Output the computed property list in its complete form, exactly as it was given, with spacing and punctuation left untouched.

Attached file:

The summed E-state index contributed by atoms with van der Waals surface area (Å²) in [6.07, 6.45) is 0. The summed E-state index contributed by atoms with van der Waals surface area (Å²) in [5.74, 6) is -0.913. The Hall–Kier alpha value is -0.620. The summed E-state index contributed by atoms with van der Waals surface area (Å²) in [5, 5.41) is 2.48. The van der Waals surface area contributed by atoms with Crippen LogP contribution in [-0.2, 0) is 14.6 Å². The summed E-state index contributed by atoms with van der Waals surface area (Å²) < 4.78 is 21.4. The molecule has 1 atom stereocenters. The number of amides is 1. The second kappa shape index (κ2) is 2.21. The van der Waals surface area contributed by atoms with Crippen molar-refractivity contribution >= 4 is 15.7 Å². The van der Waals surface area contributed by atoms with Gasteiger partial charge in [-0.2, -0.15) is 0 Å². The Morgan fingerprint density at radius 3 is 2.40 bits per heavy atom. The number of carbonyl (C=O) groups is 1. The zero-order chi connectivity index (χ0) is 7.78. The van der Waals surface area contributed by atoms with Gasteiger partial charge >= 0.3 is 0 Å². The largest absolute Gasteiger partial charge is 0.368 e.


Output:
The summed E-state index contributed by atoms with van der Waals surface area (Å²) in [6.07, 6.45) is 0. The summed E-state index contributed by atoms with van der Waals surface area (Å²) in [5.74, 6) is -0.913. The Hall–Kier alpha value is -0.620. The summed E-state index contributed by atoms with van der Waals surface area (Å²) in [5, 5.41) is 2.48. The van der Waals surface area contributed by atoms with Crippen LogP contribution in [-0.2, 0) is 14.6 Å². The summed E-state index contributed by atoms with van der Waals surface area (Å²) < 4.78 is 21.4. The molecule has 1 atom stereocenters. The number of amides is 1. The second kappa shape index (κ2) is 2.21. The van der Waals surface area contributed by atoms with Crippen molar-refractivity contribution >= 4 is 15.7 Å². The van der Waals surface area contributed by atoms with Gasteiger partial charge in [-0.2, -0.15) is 0 Å². The Morgan fingerprint density at radius 3 is 2.40 bits per heavy atom. The number of carbonyl (C=O) groups is 1. The zero-order chi connectivity index (χ0) is 7.78. The van der Waals surface area contributed by atoms with Gasteiger partial charge >= 0.3 is 0 Å². The largest absolute Gasteiger partial charge is 0.368 e.